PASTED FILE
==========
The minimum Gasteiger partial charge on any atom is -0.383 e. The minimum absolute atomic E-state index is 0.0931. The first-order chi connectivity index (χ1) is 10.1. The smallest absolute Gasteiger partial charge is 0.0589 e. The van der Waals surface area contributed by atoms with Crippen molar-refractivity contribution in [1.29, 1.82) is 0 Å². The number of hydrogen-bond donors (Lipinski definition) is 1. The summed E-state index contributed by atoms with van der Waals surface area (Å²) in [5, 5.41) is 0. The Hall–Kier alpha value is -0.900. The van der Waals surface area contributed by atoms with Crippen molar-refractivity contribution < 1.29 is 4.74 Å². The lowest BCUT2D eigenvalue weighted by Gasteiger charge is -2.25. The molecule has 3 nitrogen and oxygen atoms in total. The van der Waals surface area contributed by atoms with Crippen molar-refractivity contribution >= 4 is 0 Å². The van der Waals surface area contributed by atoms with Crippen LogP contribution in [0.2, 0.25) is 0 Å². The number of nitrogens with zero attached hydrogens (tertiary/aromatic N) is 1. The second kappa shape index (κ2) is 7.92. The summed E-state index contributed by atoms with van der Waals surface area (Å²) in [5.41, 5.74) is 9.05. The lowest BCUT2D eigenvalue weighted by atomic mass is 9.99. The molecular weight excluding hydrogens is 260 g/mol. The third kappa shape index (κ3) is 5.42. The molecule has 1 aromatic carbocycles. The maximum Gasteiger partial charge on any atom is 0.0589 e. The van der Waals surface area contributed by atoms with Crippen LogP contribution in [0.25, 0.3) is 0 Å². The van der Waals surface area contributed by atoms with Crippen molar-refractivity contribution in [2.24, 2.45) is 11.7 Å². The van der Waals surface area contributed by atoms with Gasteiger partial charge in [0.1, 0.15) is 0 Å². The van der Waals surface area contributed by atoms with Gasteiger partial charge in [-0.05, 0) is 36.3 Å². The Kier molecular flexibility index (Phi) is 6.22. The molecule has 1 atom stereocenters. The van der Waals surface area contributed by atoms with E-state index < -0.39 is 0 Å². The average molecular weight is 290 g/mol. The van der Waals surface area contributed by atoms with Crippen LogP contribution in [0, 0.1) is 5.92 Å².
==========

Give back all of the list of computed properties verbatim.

The minimum Gasteiger partial charge on any atom is -0.383 e. The minimum absolute atomic E-state index is 0.0931. The first-order chi connectivity index (χ1) is 10.1. The smallest absolute Gasteiger partial charge is 0.0589 e. The van der Waals surface area contributed by atoms with Crippen molar-refractivity contribution in [1.29, 1.82) is 0 Å². The number of hydrogen-bond donors (Lipinski definition) is 1. The summed E-state index contributed by atoms with van der Waals surface area (Å²) in [5, 5.41) is 0. The Hall–Kier alpha value is -0.900. The van der Waals surface area contributed by atoms with Crippen molar-refractivity contribution < 1.29 is 4.74 Å². The lowest BCUT2D eigenvalue weighted by Gasteiger charge is -2.25. The molecule has 3 nitrogen and oxygen atoms in total. The van der Waals surface area contributed by atoms with Crippen molar-refractivity contribution >= 4 is 0 Å². The van der Waals surface area contributed by atoms with Crippen LogP contribution in [0.2, 0.25) is 0 Å². The number of nitrogens with zero attached hydrogens (tertiary/aromatic N) is 1. The second kappa shape index (κ2) is 7.92. The summed E-state index contributed by atoms with van der Waals surface area (Å²) in [5.41, 5.74) is 9.05. The lowest BCUT2D eigenvalue weighted by atomic mass is 9.99. The molecular weight excluding hydrogens is 260 g/mol. The third kappa shape index (κ3) is 5.42. The molecule has 1 aromatic carbocycles. The maximum Gasteiger partial charge on any atom is 0.0589 e. The van der Waals surface area contributed by atoms with Crippen LogP contribution in [0.25, 0.3) is 0 Å². The van der Waals surface area contributed by atoms with Crippen molar-refractivity contribution in [2.24, 2.45) is 11.7 Å². The van der Waals surface area contributed by atoms with Gasteiger partial charge in [0.1, 0.15) is 0 Å². The van der Waals surface area contributed by atoms with Gasteiger partial charge in [-0.05, 0) is 36.3 Å². The Kier molecular flexibility index (Phi) is 6.22. The molecule has 1 atom stereocenters. The van der Waals surface area contributed by atoms with E-state index < -0.39 is 0 Å². The average molecular weight is 290 g/mol. The van der Waals surface area contributed by atoms with Crippen LogP contribution in [0, 0.1) is 5.92 Å².